Fall Study Tour September 14-18
Montreal and Ottawa, Canada
THURSDAY, SEPTEMBER 15 - MONTREAL ARCHITECTURE
Highlights of the day will include Dorchester Square, with its grand array of late 19th- and early 20th-century buildings by Canadian, British, French and American architects; Place Jacques-Cartier and Place d’Armes; Mount-Royal (for which the city was named) including Des Pins and Docteur-Penfield Streets and other parts of the once grand Square Mile residential area, Erskine and American Church, the Holt-Renfrew department store, Ritz-Carlton Hotel, and the Reid-Wilson and Forget houses; McGill University Campus, with its landmark buildings including the Redpath Museum and Baumgarten House/ Faculty Club; and Shaughnessy House (1874), the central building of the internationally renowned Canadian Centre for Architecture.
FRIDAY, SEPTEMBER 16 - OTTAWA
Our day in Ottawa will feature the Parliament Buildings and grounds of Parliament Hill, the epicenter of the Canadian government. After an official groundbreaking in 1859, the massive and ambitious building effort (said to be the largest in the world at the time) proceeded in fits and starts, culminating in the 1870s; the Rideau Canal, Hotel Chateau Laurier (1908-12), built for the Grand Trunk Railway and later incorporated into the Canadian National Railway; the American Embassy (Skidmore, Owings and Merrill, 1999), Notre-Dame Basilica (begun 1841) and the National Gallery of Canada (Moshe Safdie, 1983-88).
SATURDAY, SEPTEMBER 17 - MONTREAL NEIGHBORHOODS
Highlights of the day will include Chateau Dufresne (1916-18), the grand Beaux-Arts double house and showplace of two of the city’s most ambitious architects and real estate promoters, the brothers Dufresne, and the home of the stained glass studio of Guido Nincheri; some ethnic middle- and working class neighborhoods; and Boulevard St.-Laurent, which roughly divided English-speaking districts to the west and French-speaking neighborhoods to the east, defining a zone with stores, other businesses and homes primarily operated and occupied by Jewish Montrealers. By special arrangement, we will visit the only survivor of the dozens of synagogues and other religious institutions that once served their needs, the Bagg Street Shul, which has been continually active since 1906.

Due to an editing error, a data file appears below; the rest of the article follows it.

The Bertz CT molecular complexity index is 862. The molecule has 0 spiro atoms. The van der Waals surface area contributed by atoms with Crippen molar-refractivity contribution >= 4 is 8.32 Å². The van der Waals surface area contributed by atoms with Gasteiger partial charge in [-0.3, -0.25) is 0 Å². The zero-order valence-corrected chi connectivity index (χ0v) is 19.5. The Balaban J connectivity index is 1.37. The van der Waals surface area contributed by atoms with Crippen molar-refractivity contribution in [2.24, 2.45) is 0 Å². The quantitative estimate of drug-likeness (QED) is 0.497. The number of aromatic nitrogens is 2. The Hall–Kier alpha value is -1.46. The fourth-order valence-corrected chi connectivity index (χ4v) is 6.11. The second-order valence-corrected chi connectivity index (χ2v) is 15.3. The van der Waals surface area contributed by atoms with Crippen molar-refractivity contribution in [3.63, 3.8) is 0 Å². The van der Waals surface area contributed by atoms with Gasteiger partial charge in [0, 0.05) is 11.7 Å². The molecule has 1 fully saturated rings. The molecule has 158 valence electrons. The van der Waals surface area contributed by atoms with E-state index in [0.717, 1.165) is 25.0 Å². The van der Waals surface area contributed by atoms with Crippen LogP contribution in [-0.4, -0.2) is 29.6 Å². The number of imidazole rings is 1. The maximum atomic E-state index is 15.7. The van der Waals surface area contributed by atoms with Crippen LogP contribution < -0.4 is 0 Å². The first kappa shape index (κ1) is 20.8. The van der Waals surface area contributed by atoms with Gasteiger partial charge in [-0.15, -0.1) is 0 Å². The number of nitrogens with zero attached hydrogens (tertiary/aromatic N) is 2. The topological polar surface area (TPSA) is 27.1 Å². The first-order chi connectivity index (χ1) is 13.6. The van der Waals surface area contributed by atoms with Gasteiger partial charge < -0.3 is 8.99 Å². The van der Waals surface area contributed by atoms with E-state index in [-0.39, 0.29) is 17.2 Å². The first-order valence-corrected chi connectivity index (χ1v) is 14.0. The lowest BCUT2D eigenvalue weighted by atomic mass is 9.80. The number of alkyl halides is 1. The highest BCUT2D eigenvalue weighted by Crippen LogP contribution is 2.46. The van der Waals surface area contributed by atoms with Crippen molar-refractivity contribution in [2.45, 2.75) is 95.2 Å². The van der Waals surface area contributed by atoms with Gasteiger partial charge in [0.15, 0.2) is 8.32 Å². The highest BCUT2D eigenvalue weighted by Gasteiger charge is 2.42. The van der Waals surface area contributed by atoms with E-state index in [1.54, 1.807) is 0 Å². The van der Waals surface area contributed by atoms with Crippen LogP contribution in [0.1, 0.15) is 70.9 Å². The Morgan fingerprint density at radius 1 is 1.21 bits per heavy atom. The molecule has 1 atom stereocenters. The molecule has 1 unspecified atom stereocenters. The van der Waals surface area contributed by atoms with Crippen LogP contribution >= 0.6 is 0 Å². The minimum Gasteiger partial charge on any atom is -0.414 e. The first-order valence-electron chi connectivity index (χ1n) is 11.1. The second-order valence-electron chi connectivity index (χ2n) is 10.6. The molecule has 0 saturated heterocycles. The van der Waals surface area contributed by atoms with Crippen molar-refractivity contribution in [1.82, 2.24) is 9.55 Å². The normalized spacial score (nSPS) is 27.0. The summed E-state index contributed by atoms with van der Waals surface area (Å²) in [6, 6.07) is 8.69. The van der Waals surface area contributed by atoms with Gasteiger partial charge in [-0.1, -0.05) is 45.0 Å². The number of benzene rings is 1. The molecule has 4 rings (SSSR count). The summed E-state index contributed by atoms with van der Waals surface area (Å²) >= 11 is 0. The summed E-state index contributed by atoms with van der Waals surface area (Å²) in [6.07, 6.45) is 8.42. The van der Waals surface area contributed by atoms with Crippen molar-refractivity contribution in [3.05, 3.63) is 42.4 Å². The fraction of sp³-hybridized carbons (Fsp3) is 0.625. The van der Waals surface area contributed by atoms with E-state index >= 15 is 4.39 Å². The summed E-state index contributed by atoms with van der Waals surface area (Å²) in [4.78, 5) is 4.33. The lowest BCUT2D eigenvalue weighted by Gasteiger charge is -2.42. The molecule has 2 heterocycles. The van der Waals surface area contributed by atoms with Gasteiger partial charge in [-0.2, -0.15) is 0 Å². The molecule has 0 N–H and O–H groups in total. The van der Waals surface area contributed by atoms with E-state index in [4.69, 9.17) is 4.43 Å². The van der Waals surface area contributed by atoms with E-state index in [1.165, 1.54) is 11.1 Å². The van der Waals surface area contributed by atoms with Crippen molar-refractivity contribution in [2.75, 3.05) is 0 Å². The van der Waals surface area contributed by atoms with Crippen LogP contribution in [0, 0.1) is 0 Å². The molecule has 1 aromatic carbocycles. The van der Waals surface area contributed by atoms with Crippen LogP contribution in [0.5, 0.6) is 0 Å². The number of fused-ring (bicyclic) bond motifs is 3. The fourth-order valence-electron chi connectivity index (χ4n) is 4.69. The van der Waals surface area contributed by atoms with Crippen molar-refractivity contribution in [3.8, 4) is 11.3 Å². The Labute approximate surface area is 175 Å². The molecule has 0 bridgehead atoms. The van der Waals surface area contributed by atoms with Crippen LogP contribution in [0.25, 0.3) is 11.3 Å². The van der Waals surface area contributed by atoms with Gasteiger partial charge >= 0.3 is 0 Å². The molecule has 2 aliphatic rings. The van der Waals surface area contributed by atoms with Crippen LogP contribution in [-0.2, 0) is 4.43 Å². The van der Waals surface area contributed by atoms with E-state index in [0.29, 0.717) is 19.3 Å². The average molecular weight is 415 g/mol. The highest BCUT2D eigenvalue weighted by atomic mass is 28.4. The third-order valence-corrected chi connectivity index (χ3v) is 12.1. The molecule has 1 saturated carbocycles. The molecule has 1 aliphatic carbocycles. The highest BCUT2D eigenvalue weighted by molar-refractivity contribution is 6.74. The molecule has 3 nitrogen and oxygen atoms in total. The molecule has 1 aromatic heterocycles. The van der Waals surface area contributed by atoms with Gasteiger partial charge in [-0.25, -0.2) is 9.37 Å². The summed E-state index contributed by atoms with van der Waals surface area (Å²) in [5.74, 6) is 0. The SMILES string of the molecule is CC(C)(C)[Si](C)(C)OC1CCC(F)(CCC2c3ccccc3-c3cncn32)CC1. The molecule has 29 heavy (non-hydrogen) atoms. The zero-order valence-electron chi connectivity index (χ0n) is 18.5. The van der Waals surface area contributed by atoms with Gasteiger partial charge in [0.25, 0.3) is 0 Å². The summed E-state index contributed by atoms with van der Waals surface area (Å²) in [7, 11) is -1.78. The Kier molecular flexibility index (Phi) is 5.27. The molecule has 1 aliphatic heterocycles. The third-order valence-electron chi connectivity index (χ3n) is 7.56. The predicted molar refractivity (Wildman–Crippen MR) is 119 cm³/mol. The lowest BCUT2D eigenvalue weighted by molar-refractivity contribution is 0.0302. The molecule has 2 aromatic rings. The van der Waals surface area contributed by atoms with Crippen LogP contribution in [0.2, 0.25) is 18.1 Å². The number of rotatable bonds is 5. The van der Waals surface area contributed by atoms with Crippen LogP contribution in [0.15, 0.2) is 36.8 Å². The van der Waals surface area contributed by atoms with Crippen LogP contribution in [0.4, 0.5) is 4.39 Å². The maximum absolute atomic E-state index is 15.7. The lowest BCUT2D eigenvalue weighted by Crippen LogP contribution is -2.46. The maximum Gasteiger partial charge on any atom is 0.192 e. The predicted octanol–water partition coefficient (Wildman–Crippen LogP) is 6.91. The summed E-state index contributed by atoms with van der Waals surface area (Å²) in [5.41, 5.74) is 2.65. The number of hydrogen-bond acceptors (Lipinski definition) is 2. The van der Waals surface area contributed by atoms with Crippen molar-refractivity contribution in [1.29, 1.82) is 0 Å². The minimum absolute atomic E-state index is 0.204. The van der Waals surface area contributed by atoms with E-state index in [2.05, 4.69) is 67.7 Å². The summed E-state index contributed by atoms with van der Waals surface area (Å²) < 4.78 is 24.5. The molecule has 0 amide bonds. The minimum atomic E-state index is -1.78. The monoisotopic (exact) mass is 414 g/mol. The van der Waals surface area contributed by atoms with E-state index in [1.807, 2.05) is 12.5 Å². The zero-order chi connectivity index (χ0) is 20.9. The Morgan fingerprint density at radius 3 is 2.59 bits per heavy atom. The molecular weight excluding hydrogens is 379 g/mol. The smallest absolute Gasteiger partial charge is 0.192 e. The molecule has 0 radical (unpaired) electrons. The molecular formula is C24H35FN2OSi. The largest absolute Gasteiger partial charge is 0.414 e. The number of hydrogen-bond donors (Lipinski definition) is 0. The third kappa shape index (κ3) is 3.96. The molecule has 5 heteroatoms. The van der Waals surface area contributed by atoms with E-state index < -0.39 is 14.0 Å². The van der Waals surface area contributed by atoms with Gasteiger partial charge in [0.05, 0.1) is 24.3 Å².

SUNDAY SEPTEMBER 18 A DAY IN THE COUNTRY
On the banks of the Ottawa River, we will explore Manoir Papineau (1850, 1892) the manor house built, expanded and remodeled by the "Great Louis Joseph” Papineau, a francophone firebrand politician and bane of the British rulers, and the Chateau Montebello (1930), one of the most remarkable buildings of 20th-century Canada, constructed in the shape of a six-pronged asterisk from over 10,000 pre-shaped logs shipped across Canada from British Columbia. Once the centerpiece of the Seigneury Club, a Montreal businessmen’s getaway, it later became a hotel and conference center.
NOTE: YOU MUST PRESENT A VALID PASSPORT TO ENTER CANADA AND RE-ENTER THE UNITED STATES
The 2016 Victorian Society in America Preservation and Book Awards
The 2016 Victorian Society in America Preservation and Book Awards were presented on April 30th during the closing banquet of the Spring Tour and Annual Meeting at the Millennium Biltmore Hotel in Los Angeles, CA.
The Preservation Awards are listed at the link in the left menu. The book awards are:
The 2016 Henry-Russell Hitchcock Award was presented to Henry Howard: Louisiana's Architect by Robert S. Brantley with Victor McGee for excellence in books about architects and architecture.
The 2016 W. E. Fischelis Award was presented to Sargent: Portraits of Artists and Friends by Richard Ormond, Elaine Kilmurray, Trevor Fairbrother, Marc Simpson, Erica Hirshler, Barbara Weinberg, Barbara Gallati for excellence in books about art and artists.
The 2016 Ruth Emery Award was presented to The Dakota: A History of the World's Best-Known Apartment Building by Andrew Alpern for excellence in books about local history.